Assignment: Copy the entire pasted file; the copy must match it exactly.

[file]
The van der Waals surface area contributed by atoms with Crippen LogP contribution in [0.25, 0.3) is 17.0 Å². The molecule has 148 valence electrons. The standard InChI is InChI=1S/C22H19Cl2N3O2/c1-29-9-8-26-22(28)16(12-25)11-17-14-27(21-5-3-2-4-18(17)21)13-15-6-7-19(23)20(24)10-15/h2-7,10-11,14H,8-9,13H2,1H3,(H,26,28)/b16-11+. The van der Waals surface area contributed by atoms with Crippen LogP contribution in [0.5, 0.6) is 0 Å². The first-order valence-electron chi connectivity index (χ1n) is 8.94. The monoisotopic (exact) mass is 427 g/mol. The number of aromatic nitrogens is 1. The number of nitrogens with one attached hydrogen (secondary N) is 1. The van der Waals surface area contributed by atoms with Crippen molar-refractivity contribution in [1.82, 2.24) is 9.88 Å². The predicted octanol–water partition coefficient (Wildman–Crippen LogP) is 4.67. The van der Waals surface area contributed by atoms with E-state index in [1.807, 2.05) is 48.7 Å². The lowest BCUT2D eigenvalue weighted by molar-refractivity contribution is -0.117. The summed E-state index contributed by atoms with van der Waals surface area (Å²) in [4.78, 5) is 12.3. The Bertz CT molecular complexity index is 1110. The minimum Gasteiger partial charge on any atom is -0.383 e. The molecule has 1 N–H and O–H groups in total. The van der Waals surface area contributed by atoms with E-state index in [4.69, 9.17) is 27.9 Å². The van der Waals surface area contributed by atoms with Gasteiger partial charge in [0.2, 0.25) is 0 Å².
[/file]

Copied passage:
The van der Waals surface area contributed by atoms with Crippen LogP contribution in [0.25, 0.3) is 17.0 Å². The molecule has 148 valence electrons. The standard InChI is InChI=1S/C22H19Cl2N3O2/c1-29-9-8-26-22(28)16(12-25)11-17-14-27(21-5-3-2-4-18(17)21)13-15-6-7-19(23)20(24)10-15/h2-7,10-11,14H,8-9,13H2,1H3,(H,26,28)/b16-11+. The van der Waals surface area contributed by atoms with Crippen LogP contribution in [0.5, 0.6) is 0 Å². The first-order valence-electron chi connectivity index (χ1n) is 8.94. The monoisotopic (exact) mass is 427 g/mol. The number of aromatic nitrogens is 1. The number of nitrogens with one attached hydrogen (secondary N) is 1. The van der Waals surface area contributed by atoms with Crippen molar-refractivity contribution in [1.82, 2.24) is 9.88 Å². The predicted octanol–water partition coefficient (Wildman–Crippen LogP) is 4.67. The van der Waals surface area contributed by atoms with E-state index in [1.807, 2.05) is 48.7 Å². The lowest BCUT2D eigenvalue weighted by molar-refractivity contribution is -0.117. The summed E-state index contributed by atoms with van der Waals surface area (Å²) in [4.78, 5) is 12.3. The Bertz CT molecular complexity index is 1110. The minimum Gasteiger partial charge on any atom is -0.383 e. The molecule has 1 N–H and O–H groups in total. The van der Waals surface area contributed by atoms with E-state index in [4.69, 9.17) is 27.9 Å². The van der Waals surface area contributed by atoms with Gasteiger partial charge in [0.2, 0.25) is 0 Å².